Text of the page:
Will a home extension add value to my property?
We get asked this question a lot mainly with regard to a properties increase in
value after the house extension works have been completed.
Many homeowners get too focussed on simply adding value after the extension works. In other words they
want to be assured of making a paper profit.
Regretfully this rarely happens for most home extensions for a number of factors. Fortunately most
homeowners extending their homes do so for the quality of life benefits a home extension can bring and they have a
forecasted time period of at least 5 years in which to enjoy the extended property. If this is case then
having an instant paper profit after construction is not really a valid consideration.
There are some types of home extensions that do add more value than the cost of construction. These are
where the property is perhaps already a wreck, but within a sought after location and purchased under value or
without the added premium of a that a quickly rising market can bring called competition from other purchaser.
If a homeowner is focussed on getting added value than I would suggest rethinking it as 'value added' and
completing the works that have a high desirability rating for future owners to secure as wider market appeal as
possible provided it does not compromise your own requirements for the extended property.
Areas of home extensions that do add the greatest amounts of value are large family kitchens with eating areas
incorporating highly glazed doors for accessing the rear garden, semi-open plan ground floor living spaces. A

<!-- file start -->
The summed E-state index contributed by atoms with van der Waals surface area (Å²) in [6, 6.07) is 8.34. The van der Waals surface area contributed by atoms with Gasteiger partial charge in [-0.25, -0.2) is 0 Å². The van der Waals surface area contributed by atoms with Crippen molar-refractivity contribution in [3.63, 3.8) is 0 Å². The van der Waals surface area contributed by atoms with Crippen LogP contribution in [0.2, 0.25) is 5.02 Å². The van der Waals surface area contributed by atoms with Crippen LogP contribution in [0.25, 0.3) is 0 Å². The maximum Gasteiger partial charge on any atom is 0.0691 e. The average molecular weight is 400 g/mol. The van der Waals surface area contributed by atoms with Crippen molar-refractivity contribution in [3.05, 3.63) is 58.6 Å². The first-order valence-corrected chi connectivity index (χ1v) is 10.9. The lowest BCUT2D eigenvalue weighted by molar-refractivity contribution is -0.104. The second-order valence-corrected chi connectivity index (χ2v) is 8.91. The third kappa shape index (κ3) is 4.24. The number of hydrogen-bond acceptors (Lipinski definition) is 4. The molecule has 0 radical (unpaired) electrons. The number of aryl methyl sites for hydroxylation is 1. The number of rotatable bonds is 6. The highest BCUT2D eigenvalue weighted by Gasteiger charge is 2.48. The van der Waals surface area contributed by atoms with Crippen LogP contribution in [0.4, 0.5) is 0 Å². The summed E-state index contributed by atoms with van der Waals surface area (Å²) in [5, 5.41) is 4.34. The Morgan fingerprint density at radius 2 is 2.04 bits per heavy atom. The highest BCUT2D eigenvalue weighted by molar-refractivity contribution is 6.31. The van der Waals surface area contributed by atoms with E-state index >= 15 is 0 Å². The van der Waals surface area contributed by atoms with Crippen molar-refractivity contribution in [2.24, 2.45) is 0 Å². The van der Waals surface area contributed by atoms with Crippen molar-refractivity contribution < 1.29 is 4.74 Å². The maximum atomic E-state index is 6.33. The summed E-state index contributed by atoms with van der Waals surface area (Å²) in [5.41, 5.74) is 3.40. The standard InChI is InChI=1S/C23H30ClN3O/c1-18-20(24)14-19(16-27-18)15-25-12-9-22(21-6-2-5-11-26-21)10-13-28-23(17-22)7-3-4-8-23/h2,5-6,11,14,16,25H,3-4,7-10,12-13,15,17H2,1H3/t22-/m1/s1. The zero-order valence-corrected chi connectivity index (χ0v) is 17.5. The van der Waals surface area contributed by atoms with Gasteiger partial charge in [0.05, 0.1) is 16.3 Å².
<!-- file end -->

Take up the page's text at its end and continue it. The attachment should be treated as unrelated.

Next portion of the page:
good test for this is for the extension and any internal remodelling to create more than one access route to the
front door from the rear of the property.
Bedrooms will always add value but only if they are properly proportioned. A cramped double bedroom
with no place for storage incorporating the smallest of en-suite purely for the sake of ticking a requirement
box is no good at all. What good is a 5 bedroom semi-detached house in a undesirable area?
There is a saying that when extending or developing a property you should never be the best house on the street
as you will always be setting the price benchmark & while other properties can aspire to yours, you may not
have any further margins for price improvements.
There are also some definite no no's to. House extensions that add little value are things
- Ground floor bedrooms for a full height two storey dwelling.
- Refitting a kitchen that is already cramped and has no eating area worthy for entertaining.
- Attached garage extensions.
- Tacked on plastic mini-porches and conservatories.
- Gloomy or dark areas of existing rooms adversely affected by restricted light from the new extension.
- Cramped loft conversions where the new stairs look awkward or out of place or have taken away too much
space from an existing bedroom.
- Out of balance floor spaces where the first floor seems top heavy for the limited ground floor space (or
- Adding a great extension, that is well designed and laid out but forgetting that the existing property
still needs upgrading for replacement windows, services, internal joinery or finishes for example.
- Adding floor space that is not flexible for future occupiers (rooms accessed off other rooms is a
- Building in split floor levels that define the use space for ever.
In essence, every property is different and each homeowner will have their own idea of what
they want from the property. Having your own list of requirements is always a good start but often the input from
an experienced home extension designer or architect right from the start can be invaluable in challenging &
stress testing your own concepts within a wider context that you may have previously considered.
Having a separate utility room from the kitchen for example may seem like a great idea and forms part of your
wish list but if the formation of that separate utility room destroys the large open plan kitchen and
eating area then it really is worth sacrificing as it may not be adding the best value if that is your aim.